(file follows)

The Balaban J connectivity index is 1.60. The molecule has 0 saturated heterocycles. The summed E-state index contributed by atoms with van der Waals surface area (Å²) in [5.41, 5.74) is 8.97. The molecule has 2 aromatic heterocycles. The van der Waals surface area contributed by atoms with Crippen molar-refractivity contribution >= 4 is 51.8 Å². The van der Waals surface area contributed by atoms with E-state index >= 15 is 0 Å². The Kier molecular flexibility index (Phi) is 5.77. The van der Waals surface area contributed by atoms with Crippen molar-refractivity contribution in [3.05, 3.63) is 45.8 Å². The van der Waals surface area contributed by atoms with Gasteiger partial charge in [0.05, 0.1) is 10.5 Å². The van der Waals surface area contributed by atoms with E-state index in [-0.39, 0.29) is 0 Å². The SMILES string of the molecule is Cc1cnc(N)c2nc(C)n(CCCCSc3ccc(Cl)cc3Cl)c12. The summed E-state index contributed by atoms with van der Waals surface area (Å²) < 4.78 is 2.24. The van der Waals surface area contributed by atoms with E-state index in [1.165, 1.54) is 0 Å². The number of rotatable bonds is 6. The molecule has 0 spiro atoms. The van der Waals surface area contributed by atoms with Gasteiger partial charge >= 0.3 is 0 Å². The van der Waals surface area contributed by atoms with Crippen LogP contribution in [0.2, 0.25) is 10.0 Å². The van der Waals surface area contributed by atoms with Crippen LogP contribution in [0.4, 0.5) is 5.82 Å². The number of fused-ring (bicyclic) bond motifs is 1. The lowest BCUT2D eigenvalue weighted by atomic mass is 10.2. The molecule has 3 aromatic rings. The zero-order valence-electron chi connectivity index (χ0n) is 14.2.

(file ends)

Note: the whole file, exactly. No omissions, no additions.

The Balaban J connectivity index is 1.60. The molecule has 0 saturated heterocycles. The summed E-state index contributed by atoms with van der Waals surface area (Å²) in [5.41, 5.74) is 8.97. The molecule has 2 aromatic heterocycles. The van der Waals surface area contributed by atoms with Crippen molar-refractivity contribution >= 4 is 51.8 Å². The van der Waals surface area contributed by atoms with E-state index >= 15 is 0 Å². The Kier molecular flexibility index (Phi) is 5.77. The van der Waals surface area contributed by atoms with Crippen molar-refractivity contribution in [3.05, 3.63) is 45.8 Å². The van der Waals surface area contributed by atoms with Gasteiger partial charge in [0.05, 0.1) is 10.5 Å². The van der Waals surface area contributed by atoms with E-state index in [-0.39, 0.29) is 0 Å². The SMILES string of the molecule is Cc1cnc(N)c2nc(C)n(CCCCSc3ccc(Cl)cc3Cl)c12. The summed E-state index contributed by atoms with van der Waals surface area (Å²) < 4.78 is 2.24. The van der Waals surface area contributed by atoms with E-state index in [1.165, 1.54) is 0 Å². The number of rotatable bonds is 6. The molecule has 0 spiro atoms. The van der Waals surface area contributed by atoms with Gasteiger partial charge >= 0.3 is 0 Å². The van der Waals surface area contributed by atoms with Crippen LogP contribution in [0.2, 0.25) is 10.0 Å². The van der Waals surface area contributed by atoms with Crippen LogP contribution in [0.4, 0.5) is 5.82 Å². The number of fused-ring (bicyclic) bond motifs is 1. The lowest BCUT2D eigenvalue weighted by atomic mass is 10.2. The molecule has 3 aromatic rings. The zero-order valence-electron chi connectivity index (χ0n) is 14.2.